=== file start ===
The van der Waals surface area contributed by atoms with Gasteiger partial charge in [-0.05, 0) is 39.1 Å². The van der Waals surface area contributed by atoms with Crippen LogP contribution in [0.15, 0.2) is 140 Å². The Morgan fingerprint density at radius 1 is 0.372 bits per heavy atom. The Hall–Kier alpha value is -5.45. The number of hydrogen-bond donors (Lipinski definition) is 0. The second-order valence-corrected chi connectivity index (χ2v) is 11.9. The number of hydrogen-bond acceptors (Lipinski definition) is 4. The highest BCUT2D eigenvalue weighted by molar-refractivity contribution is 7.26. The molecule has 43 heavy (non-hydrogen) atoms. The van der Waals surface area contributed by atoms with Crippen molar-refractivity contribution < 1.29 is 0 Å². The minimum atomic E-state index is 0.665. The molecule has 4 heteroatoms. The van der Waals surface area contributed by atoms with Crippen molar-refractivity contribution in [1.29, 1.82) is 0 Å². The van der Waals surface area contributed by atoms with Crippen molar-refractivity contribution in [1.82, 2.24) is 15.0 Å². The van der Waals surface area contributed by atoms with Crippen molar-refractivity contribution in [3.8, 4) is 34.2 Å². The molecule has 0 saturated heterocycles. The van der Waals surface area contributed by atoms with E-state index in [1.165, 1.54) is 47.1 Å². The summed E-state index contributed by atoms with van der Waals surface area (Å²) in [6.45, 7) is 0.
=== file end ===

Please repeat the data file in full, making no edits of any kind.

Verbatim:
The van der Waals surface area contributed by atoms with Gasteiger partial charge in [-0.05, 0) is 39.1 Å². The van der Waals surface area contributed by atoms with Crippen LogP contribution in [0.15, 0.2) is 140 Å². The Morgan fingerprint density at radius 1 is 0.372 bits per heavy atom. The Hall–Kier alpha value is -5.45. The number of hydrogen-bond donors (Lipinski definition) is 0. The second-order valence-corrected chi connectivity index (χ2v) is 11.9. The number of hydrogen-bond acceptors (Lipinski definition) is 4. The highest BCUT2D eigenvalue weighted by molar-refractivity contribution is 7.26. The molecule has 43 heavy (non-hydrogen) atoms. The van der Waals surface area contributed by atoms with Crippen molar-refractivity contribution < 1.29 is 0 Å². The minimum atomic E-state index is 0.665. The molecule has 4 heteroatoms. The van der Waals surface area contributed by atoms with Crippen molar-refractivity contribution in [1.29, 1.82) is 0 Å². The van der Waals surface area contributed by atoms with Crippen molar-refractivity contribution in [1.82, 2.24) is 15.0 Å². The van der Waals surface area contributed by atoms with Crippen molar-refractivity contribution in [3.8, 4) is 34.2 Å². The molecule has 0 saturated heterocycles. The van der Waals surface area contributed by atoms with E-state index in [1.165, 1.54) is 47.1 Å². The summed E-state index contributed by atoms with van der Waals surface area (Å²) in [6.45, 7) is 0.